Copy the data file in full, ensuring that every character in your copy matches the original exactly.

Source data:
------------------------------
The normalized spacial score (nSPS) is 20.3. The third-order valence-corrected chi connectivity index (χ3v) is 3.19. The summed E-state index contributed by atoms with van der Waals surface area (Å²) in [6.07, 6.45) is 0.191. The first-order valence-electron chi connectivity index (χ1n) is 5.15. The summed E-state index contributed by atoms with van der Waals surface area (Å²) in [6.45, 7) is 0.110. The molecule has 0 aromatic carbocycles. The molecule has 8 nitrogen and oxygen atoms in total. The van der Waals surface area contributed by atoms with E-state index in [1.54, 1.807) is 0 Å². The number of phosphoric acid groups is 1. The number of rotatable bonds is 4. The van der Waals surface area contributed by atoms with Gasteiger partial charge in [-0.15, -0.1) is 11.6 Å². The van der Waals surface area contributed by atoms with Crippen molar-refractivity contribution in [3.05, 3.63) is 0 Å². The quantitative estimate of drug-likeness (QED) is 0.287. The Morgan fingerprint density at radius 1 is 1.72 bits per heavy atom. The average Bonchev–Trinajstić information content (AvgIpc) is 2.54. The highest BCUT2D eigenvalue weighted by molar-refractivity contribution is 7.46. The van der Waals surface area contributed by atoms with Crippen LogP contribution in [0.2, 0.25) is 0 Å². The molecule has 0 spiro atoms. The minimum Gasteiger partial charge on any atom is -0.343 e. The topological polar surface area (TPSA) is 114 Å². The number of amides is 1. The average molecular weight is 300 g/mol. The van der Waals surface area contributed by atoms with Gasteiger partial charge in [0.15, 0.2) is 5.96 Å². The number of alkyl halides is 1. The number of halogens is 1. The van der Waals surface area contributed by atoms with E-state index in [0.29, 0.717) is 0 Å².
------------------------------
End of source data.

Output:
The normalized spacial score (nSPS) is 20.3. The third-order valence-corrected chi connectivity index (χ3v) is 3.19. The summed E-state index contributed by atoms with van der Waals surface area (Å²) in [6.07, 6.45) is 0.191. The first-order valence-electron chi connectivity index (χ1n) is 5.15. The summed E-state index contributed by atoms with van der Waals surface area (Å²) in [6.45, 7) is 0.110. The molecule has 0 aromatic carbocycles. The molecule has 8 nitrogen and oxygen atoms in total. The van der Waals surface area contributed by atoms with E-state index in [1.54, 1.807) is 0 Å². The number of phosphoric acid groups is 1. The number of rotatable bonds is 4. The van der Waals surface area contributed by atoms with Gasteiger partial charge in [-0.15, -0.1) is 11.6 Å². The van der Waals surface area contributed by atoms with Crippen molar-refractivity contribution in [3.05, 3.63) is 0 Å². The quantitative estimate of drug-likeness (QED) is 0.287. The Morgan fingerprint density at radius 1 is 1.72 bits per heavy atom. The average Bonchev–Trinajstić information content (AvgIpc) is 2.54. The highest BCUT2D eigenvalue weighted by molar-refractivity contribution is 7.46. The van der Waals surface area contributed by atoms with Crippen LogP contribution in [0.2, 0.25) is 0 Å². The molecule has 0 spiro atoms. The minimum Gasteiger partial charge on any atom is -0.343 e. The topological polar surface area (TPSA) is 114 Å². The number of amides is 1. The average molecular weight is 300 g/mol. The van der Waals surface area contributed by atoms with Gasteiger partial charge in [0.15, 0.2) is 5.96 Å². The number of alkyl halides is 1. The number of halogens is 1. The van der Waals surface area contributed by atoms with E-state index in [0.29, 0.717) is 0 Å².